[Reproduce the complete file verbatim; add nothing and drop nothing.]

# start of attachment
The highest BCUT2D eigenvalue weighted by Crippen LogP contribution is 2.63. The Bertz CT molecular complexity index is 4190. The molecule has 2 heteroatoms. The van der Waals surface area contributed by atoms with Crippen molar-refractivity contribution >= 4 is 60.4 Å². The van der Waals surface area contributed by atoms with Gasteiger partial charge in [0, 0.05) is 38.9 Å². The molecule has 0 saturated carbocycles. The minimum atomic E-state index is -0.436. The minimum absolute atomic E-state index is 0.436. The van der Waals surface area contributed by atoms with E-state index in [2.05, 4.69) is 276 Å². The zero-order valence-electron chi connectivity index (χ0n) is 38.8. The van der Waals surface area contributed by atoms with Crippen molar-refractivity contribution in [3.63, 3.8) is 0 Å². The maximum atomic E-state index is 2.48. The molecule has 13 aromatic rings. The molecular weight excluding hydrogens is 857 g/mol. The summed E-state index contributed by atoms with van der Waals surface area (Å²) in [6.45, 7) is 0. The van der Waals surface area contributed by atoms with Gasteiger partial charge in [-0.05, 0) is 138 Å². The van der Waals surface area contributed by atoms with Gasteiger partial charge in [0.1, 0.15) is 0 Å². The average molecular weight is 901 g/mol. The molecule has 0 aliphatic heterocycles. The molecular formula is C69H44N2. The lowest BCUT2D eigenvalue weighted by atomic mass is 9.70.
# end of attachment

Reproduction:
The highest BCUT2D eigenvalue weighted by Crippen LogP contribution is 2.63. The Bertz CT molecular complexity index is 4190. The molecule has 2 heteroatoms. The van der Waals surface area contributed by atoms with Crippen molar-refractivity contribution >= 4 is 60.4 Å². The van der Waals surface area contributed by atoms with Gasteiger partial charge in [0, 0.05) is 38.9 Å². The molecule has 0 saturated carbocycles. The minimum atomic E-state index is -0.436. The minimum absolute atomic E-state index is 0.436. The van der Waals surface area contributed by atoms with E-state index in [2.05, 4.69) is 276 Å². The zero-order valence-electron chi connectivity index (χ0n) is 38.8. The van der Waals surface area contributed by atoms with Crippen molar-refractivity contribution in [3.63, 3.8) is 0 Å². The maximum atomic E-state index is 2.48. The molecule has 13 aromatic rings. The molecular weight excluding hydrogens is 857 g/mol. The summed E-state index contributed by atoms with van der Waals surface area (Å²) in [6.45, 7) is 0. The van der Waals surface area contributed by atoms with Gasteiger partial charge in [-0.05, 0) is 138 Å². The van der Waals surface area contributed by atoms with Gasteiger partial charge in [0.1, 0.15) is 0 Å². The average molecular weight is 901 g/mol. The molecule has 0 aliphatic heterocycles. The molecular formula is C69H44N2. The lowest BCUT2D eigenvalue weighted by atomic mass is 9.70.